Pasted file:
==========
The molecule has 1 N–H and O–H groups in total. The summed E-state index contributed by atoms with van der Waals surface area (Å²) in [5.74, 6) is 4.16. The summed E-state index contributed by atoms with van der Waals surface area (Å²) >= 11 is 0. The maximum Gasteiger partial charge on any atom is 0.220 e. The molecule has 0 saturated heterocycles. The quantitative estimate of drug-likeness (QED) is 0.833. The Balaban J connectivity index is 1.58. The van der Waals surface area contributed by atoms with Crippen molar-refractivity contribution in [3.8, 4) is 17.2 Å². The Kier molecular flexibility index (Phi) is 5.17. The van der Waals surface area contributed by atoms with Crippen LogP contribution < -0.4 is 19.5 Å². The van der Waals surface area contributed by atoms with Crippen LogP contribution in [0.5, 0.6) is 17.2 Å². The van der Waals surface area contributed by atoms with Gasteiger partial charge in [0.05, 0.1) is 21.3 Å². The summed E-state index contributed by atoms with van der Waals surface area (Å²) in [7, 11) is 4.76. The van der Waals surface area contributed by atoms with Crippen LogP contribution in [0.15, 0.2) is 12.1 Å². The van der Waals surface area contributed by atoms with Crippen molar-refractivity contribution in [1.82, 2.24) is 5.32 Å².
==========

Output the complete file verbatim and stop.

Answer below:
The molecule has 1 N–H and O–H groups in total. The summed E-state index contributed by atoms with van der Waals surface area (Å²) in [5.74, 6) is 4.16. The summed E-state index contributed by atoms with van der Waals surface area (Å²) >= 11 is 0. The maximum Gasteiger partial charge on any atom is 0.220 e. The molecule has 0 saturated heterocycles. The quantitative estimate of drug-likeness (QED) is 0.833. The Balaban J connectivity index is 1.58. The van der Waals surface area contributed by atoms with Crippen molar-refractivity contribution in [3.8, 4) is 17.2 Å². The Kier molecular flexibility index (Phi) is 5.17. The van der Waals surface area contributed by atoms with Crippen LogP contribution < -0.4 is 19.5 Å². The van der Waals surface area contributed by atoms with Crippen LogP contribution in [0.5, 0.6) is 17.2 Å². The van der Waals surface area contributed by atoms with Gasteiger partial charge in [0.05, 0.1) is 21.3 Å². The summed E-state index contributed by atoms with van der Waals surface area (Å²) in [7, 11) is 4.76. The van der Waals surface area contributed by atoms with Crippen LogP contribution in [0.15, 0.2) is 12.1 Å². The van der Waals surface area contributed by atoms with Crippen molar-refractivity contribution in [1.82, 2.24) is 5.32 Å².